If you or a loved one has taken Zofran for morning sickness during pregnancy and your baby suffered birth defects, you may be eligible to file a Zofran lawsuit.

In 1991, GlaxoSmithKline (GSK), a London-based pharmaceutical company, introduced Zofran (ondansetron). Zofran is an anti-nausea prescription medication that was approved by the U.S. Food and Drug Administration (FDA) for the treatment of patients undergoing surgery, chemotherapy and radiation.

Over the past decade, Zofran has been heavily marketed and prescribed "off-label" — not approved by the FDA — for the treatment of severe morning sickness. By 2013, it was being used by 1 million pregnant women per year.

A growing number of medical studies are showing that Zofran increases the risk of birth defects when taken by expectant mothers during the first trimester of pregnancy.

What Is Zofran?

Zofran was approved by the FDA to help manage nausea and vomiting in surgery, chemotherapy and radiation patients. The drug is a 5-HT3 antagonist that primarily acts on the nervous system. It works by blocking serotonin and increasing gastric emptying, which helps reduce nausea and vomiting.

Pregnancy Risks And Birth Defects Linked To Zofran Use

Taking Zofran while pregnant can potentially lead to serious birth defects. Additionally, because morning sickness typically occurs in the first trimester, women are taking Zofran during a period of time that is critical to the development of the fetus.

The most common risks and birth defects associated with Zofran use during pregnancy include:

  • Birth defects
  • Atrial septal defect (hole in the heart)
  • Heart defects
  • Heart murmur
  • Cleft palate
  • Cleft lip
  • Fetal growth restriction (poor growth in the womb)
  • Kidney defect
  • Serotonin syndrome
  • Jaundice
  • Life-threatening pregnancy complications
  • Death

Zofran Studies

A study by the National Center for Biotechnology Information found that taking Zofran during pregnancy could double the chances of a baby being born with a cleft palate.

In August 2013, researchers in a Danish study found a two-fold increase in cardiovascular defects in children whose mothers took Zofran during their first trimester of pregnancy. The study analyzed data from more than 900,000 pregnant women over a 13-year period. The study found that there is a 4.7 percent chance that women taking Zofran during their first trimester will give birth to a baby with congenital abnormalities, an increase in occurrence of more than 30 percent when compared with women who did not take Zofran during their first trimester.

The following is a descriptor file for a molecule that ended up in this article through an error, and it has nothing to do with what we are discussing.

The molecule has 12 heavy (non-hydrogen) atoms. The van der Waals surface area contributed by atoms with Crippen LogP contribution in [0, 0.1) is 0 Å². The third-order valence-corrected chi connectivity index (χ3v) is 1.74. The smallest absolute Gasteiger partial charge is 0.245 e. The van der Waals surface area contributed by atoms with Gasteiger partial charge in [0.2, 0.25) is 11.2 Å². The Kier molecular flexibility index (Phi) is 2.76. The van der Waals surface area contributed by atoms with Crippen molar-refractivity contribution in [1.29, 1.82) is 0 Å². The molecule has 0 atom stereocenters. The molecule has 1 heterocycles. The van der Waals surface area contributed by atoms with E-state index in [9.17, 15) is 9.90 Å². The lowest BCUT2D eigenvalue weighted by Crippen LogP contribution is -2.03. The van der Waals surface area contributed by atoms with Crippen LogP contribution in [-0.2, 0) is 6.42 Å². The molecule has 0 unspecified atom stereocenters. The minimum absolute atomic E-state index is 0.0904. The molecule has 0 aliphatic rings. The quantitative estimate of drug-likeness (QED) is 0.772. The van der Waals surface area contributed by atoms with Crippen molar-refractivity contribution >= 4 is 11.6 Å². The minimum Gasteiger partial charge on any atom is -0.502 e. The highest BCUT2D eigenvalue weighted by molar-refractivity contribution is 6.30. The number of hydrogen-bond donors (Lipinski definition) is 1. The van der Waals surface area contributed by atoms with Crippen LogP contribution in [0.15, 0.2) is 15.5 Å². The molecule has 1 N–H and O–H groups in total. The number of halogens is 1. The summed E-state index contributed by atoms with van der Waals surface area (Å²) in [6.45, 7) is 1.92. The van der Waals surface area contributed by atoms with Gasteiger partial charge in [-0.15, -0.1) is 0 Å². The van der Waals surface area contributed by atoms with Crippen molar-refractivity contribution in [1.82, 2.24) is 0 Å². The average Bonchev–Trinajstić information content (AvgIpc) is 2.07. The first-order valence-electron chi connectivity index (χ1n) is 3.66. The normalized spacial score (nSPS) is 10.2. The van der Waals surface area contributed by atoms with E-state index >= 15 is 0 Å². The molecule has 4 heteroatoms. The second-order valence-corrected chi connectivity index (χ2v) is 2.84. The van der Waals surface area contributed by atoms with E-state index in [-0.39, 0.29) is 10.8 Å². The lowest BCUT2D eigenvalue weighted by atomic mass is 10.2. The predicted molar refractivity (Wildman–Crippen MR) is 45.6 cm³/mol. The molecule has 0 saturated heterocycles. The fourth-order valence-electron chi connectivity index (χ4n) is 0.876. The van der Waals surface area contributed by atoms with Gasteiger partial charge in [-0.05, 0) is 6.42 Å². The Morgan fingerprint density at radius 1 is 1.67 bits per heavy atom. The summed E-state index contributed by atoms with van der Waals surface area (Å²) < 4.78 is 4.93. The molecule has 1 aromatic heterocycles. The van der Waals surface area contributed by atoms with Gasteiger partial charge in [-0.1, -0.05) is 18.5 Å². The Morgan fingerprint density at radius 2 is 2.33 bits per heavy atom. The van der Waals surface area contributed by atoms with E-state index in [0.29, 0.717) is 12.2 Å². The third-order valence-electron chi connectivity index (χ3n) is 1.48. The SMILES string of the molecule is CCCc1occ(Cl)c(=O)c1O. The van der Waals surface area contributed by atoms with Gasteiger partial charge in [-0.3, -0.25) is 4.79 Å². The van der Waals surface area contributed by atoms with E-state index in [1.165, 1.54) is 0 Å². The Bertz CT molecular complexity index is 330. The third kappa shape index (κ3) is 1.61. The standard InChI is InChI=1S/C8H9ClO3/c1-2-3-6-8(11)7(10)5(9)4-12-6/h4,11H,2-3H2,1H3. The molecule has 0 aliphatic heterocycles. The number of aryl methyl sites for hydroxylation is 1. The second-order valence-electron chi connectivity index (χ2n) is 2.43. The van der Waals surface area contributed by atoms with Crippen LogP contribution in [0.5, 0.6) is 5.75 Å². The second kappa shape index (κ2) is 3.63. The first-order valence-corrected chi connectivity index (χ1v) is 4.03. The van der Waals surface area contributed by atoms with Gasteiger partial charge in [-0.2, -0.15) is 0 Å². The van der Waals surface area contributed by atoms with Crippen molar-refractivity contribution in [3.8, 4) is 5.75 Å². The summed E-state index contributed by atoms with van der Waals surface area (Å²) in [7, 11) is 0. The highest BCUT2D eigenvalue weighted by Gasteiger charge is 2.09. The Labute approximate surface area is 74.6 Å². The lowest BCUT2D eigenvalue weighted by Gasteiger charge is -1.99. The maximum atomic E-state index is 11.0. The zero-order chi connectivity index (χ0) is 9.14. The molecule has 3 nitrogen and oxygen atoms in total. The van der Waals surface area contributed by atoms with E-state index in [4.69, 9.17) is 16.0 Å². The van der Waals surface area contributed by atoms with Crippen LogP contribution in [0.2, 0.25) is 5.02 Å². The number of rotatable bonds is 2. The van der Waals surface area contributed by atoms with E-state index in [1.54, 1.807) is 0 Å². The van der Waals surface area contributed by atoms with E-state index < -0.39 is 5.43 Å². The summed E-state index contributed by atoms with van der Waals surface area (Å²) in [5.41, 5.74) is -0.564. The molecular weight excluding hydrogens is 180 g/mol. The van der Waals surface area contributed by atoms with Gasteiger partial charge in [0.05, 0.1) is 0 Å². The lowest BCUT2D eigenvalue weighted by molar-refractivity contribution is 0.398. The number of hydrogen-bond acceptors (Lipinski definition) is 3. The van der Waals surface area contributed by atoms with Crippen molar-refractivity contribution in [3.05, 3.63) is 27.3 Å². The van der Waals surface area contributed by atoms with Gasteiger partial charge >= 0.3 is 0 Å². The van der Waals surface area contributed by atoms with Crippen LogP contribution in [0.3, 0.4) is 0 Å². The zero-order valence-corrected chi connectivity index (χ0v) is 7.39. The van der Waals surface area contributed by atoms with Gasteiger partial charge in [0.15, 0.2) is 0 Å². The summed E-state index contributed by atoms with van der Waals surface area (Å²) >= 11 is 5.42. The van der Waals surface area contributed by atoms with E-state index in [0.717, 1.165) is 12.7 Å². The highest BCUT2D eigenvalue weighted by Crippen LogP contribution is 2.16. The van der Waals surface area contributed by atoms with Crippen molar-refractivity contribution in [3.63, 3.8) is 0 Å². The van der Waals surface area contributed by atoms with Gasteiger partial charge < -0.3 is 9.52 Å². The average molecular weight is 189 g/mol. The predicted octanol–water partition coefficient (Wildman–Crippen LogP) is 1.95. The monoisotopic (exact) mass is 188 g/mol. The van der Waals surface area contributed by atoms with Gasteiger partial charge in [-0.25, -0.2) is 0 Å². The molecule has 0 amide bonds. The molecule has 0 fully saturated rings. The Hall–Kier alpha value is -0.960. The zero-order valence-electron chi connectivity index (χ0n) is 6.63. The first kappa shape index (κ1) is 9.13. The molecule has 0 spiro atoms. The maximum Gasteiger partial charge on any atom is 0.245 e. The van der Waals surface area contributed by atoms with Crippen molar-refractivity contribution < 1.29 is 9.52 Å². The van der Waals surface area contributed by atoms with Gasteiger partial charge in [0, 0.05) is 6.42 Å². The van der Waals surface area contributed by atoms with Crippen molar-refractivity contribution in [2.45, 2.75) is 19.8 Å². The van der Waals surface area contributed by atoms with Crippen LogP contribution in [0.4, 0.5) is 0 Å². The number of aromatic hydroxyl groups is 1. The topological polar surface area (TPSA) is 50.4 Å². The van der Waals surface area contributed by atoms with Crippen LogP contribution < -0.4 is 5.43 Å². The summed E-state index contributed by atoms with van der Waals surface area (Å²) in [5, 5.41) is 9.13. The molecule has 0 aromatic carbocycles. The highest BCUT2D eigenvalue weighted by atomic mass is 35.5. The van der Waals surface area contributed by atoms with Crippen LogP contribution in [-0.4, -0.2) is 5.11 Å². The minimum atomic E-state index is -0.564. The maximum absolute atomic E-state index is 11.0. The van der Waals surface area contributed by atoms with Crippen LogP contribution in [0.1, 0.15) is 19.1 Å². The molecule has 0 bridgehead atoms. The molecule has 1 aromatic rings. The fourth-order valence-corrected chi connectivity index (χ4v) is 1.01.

On June 25, 2014, the Toronto Star reported on the link between Zofran use during pregnancy and birth defects. The Star analyzed submissions to the FDA's public side-effect database in 2012 from women who had been given an off-label prescription of Zofran to treat vomiting during pregnancy. The Star found that these women gave birth to children who suffered from various birth defects, including kidney malformations and heart defects. The Star's investigation also uncovered two reports of infant deaths that are potentially linked to their mothers' use of Zofran.

GlaxoSmithKline Settles For $3 Billion In Whistleblower Lawsuit

GSK is one of the largest pharmaceutical companies in the world. The company has been the defendant in several whistleblower lawsuits alleging both illegal marketing practices and kickbacks to prescribing doctors.

In July 2012, GlaxoSmithKline agreed to a $3 billion settlement for the illegal promotion of several prescription medications, as well as other violations of federal law. This included resolving allegations that the company promoted Zofran for "off-label" use for pregnant women with morning sickness.

Free Consultation: Contact Us Today

If you or a loved one has taken Zofran for morning sickness during pregnancy and your baby suffered birth defects, you may be eligible to file a Zofran lawsuit.

Give us a call toll free at 888-285-3333 or request a free consultation online.